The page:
Moscow looks askance at Turkey's safe zone plan, as the Kremlin's end-game is for Bashar al-Assad's regime to regain all of Syria's territory. On January 16, 2019, Russian Foreign Minister Sergei Lavrov foreshadowed Moscow’s opposition to the plan. "We are convinced that the best and only solution is the transfer of these territories under the control of the Syrian government," Lavrov stated. Obliquely referring to Turkey's planned intervention, Lavrov added, "We welcome and support contacts that have now begun between Kurdish representatives and Syrian authorities so they can return to their lives under a single government without outside interference." 


For its part, Iran has remained circumspect about Ankara's planned incursion into northeastern Syrian to eliminate YPG forces. While concerned about the close working partnership between the YPG and the U.S. in the campaign against ISIS, Tehran does not share Ankara's antipathy toward the YPG, as the Islamic Republic has provided support to currents within the PPK in the past. Iran has been inclined toward a negotiated agreement between the Assad regime and the Kurds that would return northeastern Syria to the control of the Syrian government. While the U.S. withdrawal and the threat of Turkish intervention has prompted the YPG to engage Damascus in negotiations, Tehran – long experienced in intra-Kurdish politics –is wary that the internecine rivalries among the Kurds could disrupt the Assad regime's efforts to re-integrate northern Syria. The U.S. may attempt to prevent Tehran from developing an overland supply corridor by blocking the route in western Iraq.


The U.S. has reportedly already established two bases in the border cities of al-Qa'im and al-Rutbah in Iraq's Anbar province. During his December 26, 2018 surprise visit to Iraq, U.S. President Donald Trump told reporters that U.S. might base commandos on the Iraqi side of the border to conduct missions within Syria. The government of Iraqi Prime Minister Adel Abdul Mahdi may choose to hinder the flow of Iranian weapons across its western border itself in order prevent Iraq-based U.S. troops from acting.


At the same time, Tehran might try to preserve its supply corridor by enhancing its cooperation with Syria, Iraq, and especially Russia. According to Iran's state-owned al-Alam news channel, the four countries are in the process of developing a joint command center. However, segments of Iran's leadership as well as segments of Iranian public opinion remain sceptical about the reliability of Russia as a partner for Iran. Moscow wants the Assad government re-admitted to the Arab League. Russia will likely encourage Saudi Arabia and the UAE to contribute significant financial assistance for the reconstruction of Syria, giving both Damascus and Moscow the pretext and the reason to reduce Tehran's influence in Syria.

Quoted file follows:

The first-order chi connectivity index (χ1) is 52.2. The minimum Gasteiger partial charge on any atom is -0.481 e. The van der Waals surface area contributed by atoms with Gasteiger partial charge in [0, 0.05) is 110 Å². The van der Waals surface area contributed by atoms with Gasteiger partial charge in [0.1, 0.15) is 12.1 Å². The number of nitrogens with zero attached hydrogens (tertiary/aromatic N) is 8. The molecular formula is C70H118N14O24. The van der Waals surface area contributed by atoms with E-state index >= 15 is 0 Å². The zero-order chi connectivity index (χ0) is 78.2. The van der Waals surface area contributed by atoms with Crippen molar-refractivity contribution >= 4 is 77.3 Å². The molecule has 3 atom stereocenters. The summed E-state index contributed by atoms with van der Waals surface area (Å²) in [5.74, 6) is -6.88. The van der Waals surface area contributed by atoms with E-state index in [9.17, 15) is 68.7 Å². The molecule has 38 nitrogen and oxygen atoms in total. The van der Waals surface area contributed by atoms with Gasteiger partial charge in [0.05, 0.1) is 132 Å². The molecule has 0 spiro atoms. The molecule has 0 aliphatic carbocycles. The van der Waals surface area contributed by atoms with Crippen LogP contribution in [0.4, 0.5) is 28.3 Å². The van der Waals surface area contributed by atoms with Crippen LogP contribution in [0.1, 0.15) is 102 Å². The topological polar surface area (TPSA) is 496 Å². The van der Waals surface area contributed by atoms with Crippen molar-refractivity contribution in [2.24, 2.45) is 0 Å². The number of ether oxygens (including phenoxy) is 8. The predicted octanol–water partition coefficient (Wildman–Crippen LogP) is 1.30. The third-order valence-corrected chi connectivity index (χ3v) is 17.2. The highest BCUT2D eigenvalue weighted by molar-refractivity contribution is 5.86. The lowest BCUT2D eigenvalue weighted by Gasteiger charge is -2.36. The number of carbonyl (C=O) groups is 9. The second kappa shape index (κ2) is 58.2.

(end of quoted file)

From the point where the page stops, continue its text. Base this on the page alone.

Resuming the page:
While Tehran is eyeing its future role in Syria's reconstruction, Iran's deepening economic crisis due to the re-imposition of U.S. sanctions precludes Iran playing a major role. Without U.S. troops in Syria, one of the remaining justifications for Iran's role in Syria has been removed. Among Iran's leadership factions, debate has emerged about the relative value of Iran's presence in Syria, especially in light of the increasingly vocal public criticism against the Iranian government for spending the country's dwindling resources abroad.


While the trilateral Astana dialogue between Ankara, Moscow and Tehran has thus far proved effective, the disappearance of opposition to the U.S. presence as a unifying factor in the Syria equation has brought the divergence of interests among the three Astana guarantors to the fore. Turkey cannot enter northeastern Syria without Russia's tacit consent. The rapprochement between the Assad regime and Turkey's major Arab rivals makes obtaining that consent more difficult, and risks Turkey’s Arab rivals supporting Kurdish forces in Syria creating an intractable quagmire for Turkey with significant consequences for its own Kurdish region.


Seeking to preserve Ankara's tilt toward Moscow, the Kremlin has suggested Syrian government forces could establish Turkey's proposed safe zone. During the Moscow January 23 meeting with Turkish President Erdoğan, President Putin declared that the 1998 Adana Protocol between Ankara and Damascus was still operative. Under the agreement, Syria closed PKK bases on its territories, imprisoned PKK fighters, and expelled PKK head Abdullah Öcalan, resulting in his 1999 capture. Iran joined the protocol in 2003 and may feel compelled to support Russia's proposal in order to limit cooperation between the Egypt-Saudi Arabia-UAE bloc and Damascus. At the next meeting of the Astana guarantors, Ankara may find itself forced to accept a Syrian-administered safe zone based on some updated understanding of the Adana Protocol. Similarly, with backing from Russia as well as key Arab nations, Damascus may impose new protocols on Tehran that limit Iran's ability use of Syrian territory as land-bridge to transport weapons and military personnel to Lebanon. 




*Dr. Micha’el Tanchum is a Fellow at the Truman Research Institute for the Advancement of Peace, Hebrew University and non-resident, affiliated scholar with the Center for Strategic Studies at Başkent University in Ankara, Turkey (Başkent-SAM) 

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ACIS Iran Pulse No. 88 ● February 3,  2019